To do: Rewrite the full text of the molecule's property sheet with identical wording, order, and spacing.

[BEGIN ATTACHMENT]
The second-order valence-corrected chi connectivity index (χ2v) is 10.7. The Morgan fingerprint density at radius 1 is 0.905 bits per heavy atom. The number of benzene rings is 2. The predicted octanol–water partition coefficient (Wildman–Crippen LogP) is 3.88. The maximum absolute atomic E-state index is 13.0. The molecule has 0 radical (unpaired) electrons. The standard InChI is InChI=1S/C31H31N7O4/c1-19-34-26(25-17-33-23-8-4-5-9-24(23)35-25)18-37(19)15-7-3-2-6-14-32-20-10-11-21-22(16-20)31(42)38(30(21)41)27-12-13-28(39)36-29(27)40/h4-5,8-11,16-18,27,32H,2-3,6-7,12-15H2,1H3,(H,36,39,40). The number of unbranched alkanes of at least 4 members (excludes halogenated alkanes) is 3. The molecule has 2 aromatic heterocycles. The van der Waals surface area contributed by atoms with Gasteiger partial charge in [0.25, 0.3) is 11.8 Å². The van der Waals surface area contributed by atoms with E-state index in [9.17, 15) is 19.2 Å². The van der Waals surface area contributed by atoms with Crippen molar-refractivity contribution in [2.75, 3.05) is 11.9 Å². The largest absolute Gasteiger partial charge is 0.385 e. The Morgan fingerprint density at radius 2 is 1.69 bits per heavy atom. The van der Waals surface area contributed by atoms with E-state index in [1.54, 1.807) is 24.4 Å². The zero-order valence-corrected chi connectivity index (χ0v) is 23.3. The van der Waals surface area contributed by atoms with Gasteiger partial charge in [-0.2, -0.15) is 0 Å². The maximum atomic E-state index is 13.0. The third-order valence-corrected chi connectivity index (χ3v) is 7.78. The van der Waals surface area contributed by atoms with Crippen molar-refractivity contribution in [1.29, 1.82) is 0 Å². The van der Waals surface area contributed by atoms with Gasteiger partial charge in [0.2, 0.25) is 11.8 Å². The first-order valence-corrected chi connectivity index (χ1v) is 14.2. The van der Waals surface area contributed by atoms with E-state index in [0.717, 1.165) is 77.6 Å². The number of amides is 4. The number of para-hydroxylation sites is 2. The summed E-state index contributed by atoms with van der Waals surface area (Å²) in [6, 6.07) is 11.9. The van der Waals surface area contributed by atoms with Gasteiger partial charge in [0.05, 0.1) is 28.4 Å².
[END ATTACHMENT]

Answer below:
The second-order valence-corrected chi connectivity index (χ2v) is 10.7. The Morgan fingerprint density at radius 1 is 0.905 bits per heavy atom. The number of benzene rings is 2. The predicted octanol–water partition coefficient (Wildman–Crippen LogP) is 3.88. The maximum absolute atomic E-state index is 13.0. The molecule has 0 radical (unpaired) electrons. The standard InChI is InChI=1S/C31H31N7O4/c1-19-34-26(25-17-33-23-8-4-5-9-24(23)35-25)18-37(19)15-7-3-2-6-14-32-20-10-11-21-22(16-20)31(42)38(30(21)41)27-12-13-28(39)36-29(27)40/h4-5,8-11,16-18,27,32H,2-3,6-7,12-15H2,1H3,(H,36,39,40). The number of unbranched alkanes of at least 4 members (excludes halogenated alkanes) is 3. The molecule has 2 aromatic heterocycles. The van der Waals surface area contributed by atoms with Gasteiger partial charge in [0.25, 0.3) is 11.8 Å². The van der Waals surface area contributed by atoms with E-state index in [9.17, 15) is 19.2 Å². The van der Waals surface area contributed by atoms with Crippen molar-refractivity contribution in [2.75, 3.05) is 11.9 Å². The largest absolute Gasteiger partial charge is 0.385 e. The Morgan fingerprint density at radius 2 is 1.69 bits per heavy atom. The van der Waals surface area contributed by atoms with E-state index in [1.54, 1.807) is 24.4 Å². The zero-order valence-corrected chi connectivity index (χ0v) is 23.3. The van der Waals surface area contributed by atoms with Gasteiger partial charge in [-0.2, -0.15) is 0 Å². The maximum atomic E-state index is 13.0. The third-order valence-corrected chi connectivity index (χ3v) is 7.78. The van der Waals surface area contributed by atoms with Crippen molar-refractivity contribution in [1.29, 1.82) is 0 Å². The van der Waals surface area contributed by atoms with Gasteiger partial charge in [0.2, 0.25) is 11.8 Å². The first-order valence-corrected chi connectivity index (χ1v) is 14.2. The van der Waals surface area contributed by atoms with E-state index in [0.717, 1.165) is 77.6 Å². The number of amides is 4. The number of para-hydroxylation sites is 2. The summed E-state index contributed by atoms with van der Waals surface area (Å²) in [6, 6.07) is 11.9. The van der Waals surface area contributed by atoms with Gasteiger partial charge in [0.05, 0.1) is 28.4 Å².